We conclude that these instructions accurately state the law under Barnhart and further that, contrary to Frontier's argument, the instructions were appropriate in light of the evidence presented.

Here, the insurance policy contained a fraud clause which provided that:


This Coverage Part is void in any case of fraud by you relating to it. It is also void if you intentionally conceal or misrepresent a material fact concerning [this] Coverage Part.

*893 American presented evidence, and the jury found, that Frontier falsely represented or concealed certain material facts which induced American to pay $117,050 more than the $77,174.38 loss actually incurred.

Therefore, under Barnhart, American was released from its obligation, and it was appropriate for damages to include the entire $117,050 paid to Frontier.


Frontier contends that, even if the damage award of $117,050 was proper, American was not entitled to prejudgment interest on the entire amount. Specifically, Frontier argues that to the extent the damage award included at least $77,174.38 in actual losses incurred by Frontier, the award represented a penalty against Frontier. Frontier asserts that since a penalty is punitive in nature, and since prejudgment interest may not be assessed on punitive damages, the trial court's award of prejudgment interest was improper. We disagree.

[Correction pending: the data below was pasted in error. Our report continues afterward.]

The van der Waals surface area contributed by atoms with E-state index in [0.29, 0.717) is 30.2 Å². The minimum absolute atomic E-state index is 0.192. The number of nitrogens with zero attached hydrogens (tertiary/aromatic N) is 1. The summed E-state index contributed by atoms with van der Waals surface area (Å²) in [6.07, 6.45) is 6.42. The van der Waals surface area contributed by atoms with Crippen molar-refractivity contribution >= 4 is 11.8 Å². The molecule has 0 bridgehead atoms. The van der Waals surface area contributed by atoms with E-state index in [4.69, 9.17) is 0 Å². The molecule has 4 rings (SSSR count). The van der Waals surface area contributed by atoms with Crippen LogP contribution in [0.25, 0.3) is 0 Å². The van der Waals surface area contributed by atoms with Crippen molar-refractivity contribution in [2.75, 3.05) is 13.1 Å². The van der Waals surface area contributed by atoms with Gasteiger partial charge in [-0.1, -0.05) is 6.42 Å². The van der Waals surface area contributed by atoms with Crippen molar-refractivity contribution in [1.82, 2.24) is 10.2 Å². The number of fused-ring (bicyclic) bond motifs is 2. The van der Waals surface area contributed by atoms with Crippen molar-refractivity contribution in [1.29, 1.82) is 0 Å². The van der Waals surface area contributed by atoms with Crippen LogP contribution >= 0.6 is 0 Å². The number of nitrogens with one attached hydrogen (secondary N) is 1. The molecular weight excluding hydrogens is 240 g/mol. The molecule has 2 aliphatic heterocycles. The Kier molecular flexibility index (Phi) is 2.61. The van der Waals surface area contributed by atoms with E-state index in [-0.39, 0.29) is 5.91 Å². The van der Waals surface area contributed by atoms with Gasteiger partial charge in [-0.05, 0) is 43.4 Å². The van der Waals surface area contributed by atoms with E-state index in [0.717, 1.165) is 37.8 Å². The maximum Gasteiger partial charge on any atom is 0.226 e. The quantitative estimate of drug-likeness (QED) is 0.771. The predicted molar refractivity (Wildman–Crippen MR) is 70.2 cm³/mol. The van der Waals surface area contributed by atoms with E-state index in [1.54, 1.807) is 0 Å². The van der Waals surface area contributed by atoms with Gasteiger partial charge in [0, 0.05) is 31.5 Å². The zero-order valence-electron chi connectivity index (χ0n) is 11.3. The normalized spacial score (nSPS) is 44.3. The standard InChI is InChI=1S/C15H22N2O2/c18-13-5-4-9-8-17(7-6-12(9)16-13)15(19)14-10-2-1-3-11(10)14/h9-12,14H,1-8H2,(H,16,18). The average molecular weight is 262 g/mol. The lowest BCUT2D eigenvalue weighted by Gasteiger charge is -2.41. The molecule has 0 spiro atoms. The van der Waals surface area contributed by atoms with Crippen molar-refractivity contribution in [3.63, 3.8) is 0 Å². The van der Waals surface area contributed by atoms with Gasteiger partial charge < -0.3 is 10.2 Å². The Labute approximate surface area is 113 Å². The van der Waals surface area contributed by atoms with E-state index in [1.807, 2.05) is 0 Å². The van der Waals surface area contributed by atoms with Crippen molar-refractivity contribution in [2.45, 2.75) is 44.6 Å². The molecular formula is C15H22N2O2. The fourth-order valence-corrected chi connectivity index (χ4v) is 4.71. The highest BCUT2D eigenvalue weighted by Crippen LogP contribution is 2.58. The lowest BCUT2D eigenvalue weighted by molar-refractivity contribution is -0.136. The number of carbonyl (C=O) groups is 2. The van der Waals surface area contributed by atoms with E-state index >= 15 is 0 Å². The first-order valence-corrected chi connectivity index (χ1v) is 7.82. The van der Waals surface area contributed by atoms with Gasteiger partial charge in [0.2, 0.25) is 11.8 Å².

The right to interest, independent of an agreement to pay it, is statutory. Isbill Associates, Inc. v. City & County of Denver, 666 P.2d 1117 (Colo.App.1983). Prejudgment interest is authorized by § 5-12-102, C.R.S. (1992 Repl.Vol. 2) when money or property has been "wrongfully withheld." Such interest may be assessed on a tort judgment, to the extent that it represents money or property wrongfully withheld, because the defendant has had the use, and the plaintiff has not, of those amounts. See Coale v. Dow Chemical Co., 701 P.2d 885 (Colo.App.1985).

Whether a particular factual circumstance falls within the terms of the prejudgment interest statute is a question of law. Colorado Performance Corp. v. Mariposa Associates, 754 P.2d 401 (Colo.App.1987).

Punitive, or exemplary, damages are available only pursuant to statute, Seaward Construction Co. v. Bradley, 817 P.2d 971 (Colo.1991), and prejudgment interest is not allowed on such damages. Coale v. Dow Chemical Co., supra.